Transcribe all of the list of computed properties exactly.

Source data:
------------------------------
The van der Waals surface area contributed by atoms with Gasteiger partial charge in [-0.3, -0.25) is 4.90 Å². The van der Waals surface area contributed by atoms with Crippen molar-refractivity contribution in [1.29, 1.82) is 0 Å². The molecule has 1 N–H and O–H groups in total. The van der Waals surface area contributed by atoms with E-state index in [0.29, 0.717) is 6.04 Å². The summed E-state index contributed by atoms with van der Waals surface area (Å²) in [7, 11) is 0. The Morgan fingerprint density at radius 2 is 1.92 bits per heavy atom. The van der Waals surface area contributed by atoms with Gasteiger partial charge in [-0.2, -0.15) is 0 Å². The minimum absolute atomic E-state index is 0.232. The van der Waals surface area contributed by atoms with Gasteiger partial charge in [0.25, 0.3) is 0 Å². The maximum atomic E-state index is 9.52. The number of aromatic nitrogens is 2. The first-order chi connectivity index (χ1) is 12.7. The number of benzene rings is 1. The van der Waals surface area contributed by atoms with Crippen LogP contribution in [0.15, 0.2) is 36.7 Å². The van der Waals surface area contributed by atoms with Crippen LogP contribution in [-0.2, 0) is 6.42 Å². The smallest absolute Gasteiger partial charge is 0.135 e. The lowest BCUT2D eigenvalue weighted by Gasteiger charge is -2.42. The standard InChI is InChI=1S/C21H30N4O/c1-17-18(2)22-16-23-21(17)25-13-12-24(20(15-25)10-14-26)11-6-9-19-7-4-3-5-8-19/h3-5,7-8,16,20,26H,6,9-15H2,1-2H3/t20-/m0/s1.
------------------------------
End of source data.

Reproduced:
The van der Waals surface area contributed by atoms with Gasteiger partial charge in [-0.3, -0.25) is 4.90 Å². The van der Waals surface area contributed by atoms with Crippen molar-refractivity contribution in [1.29, 1.82) is 0 Å². The molecule has 1 N–H and O–H groups in total. The van der Waals surface area contributed by atoms with E-state index in [0.29, 0.717) is 6.04 Å². The summed E-state index contributed by atoms with van der Waals surface area (Å²) in [7, 11) is 0. The Morgan fingerprint density at radius 2 is 1.92 bits per heavy atom. The van der Waals surface area contributed by atoms with Gasteiger partial charge in [-0.2, -0.15) is 0 Å². The minimum absolute atomic E-state index is 0.232. The van der Waals surface area contributed by atoms with Gasteiger partial charge in [0.25, 0.3) is 0 Å². The maximum atomic E-state index is 9.52. The number of aromatic nitrogens is 2. The first-order chi connectivity index (χ1) is 12.7. The number of benzene rings is 1. The van der Waals surface area contributed by atoms with Crippen LogP contribution in [0.15, 0.2) is 36.7 Å². The van der Waals surface area contributed by atoms with Crippen LogP contribution in [-0.2, 0) is 6.42 Å². The smallest absolute Gasteiger partial charge is 0.135 e. The lowest BCUT2D eigenvalue weighted by Gasteiger charge is -2.42. The standard InChI is InChI=1S/C21H30N4O/c1-17-18(2)22-16-23-21(17)25-13-12-24(20(15-25)10-14-26)11-6-9-19-7-4-3-5-8-19/h3-5,7-8,16,20,26H,6,9-15H2,1-2H3/t20-/m0/s1.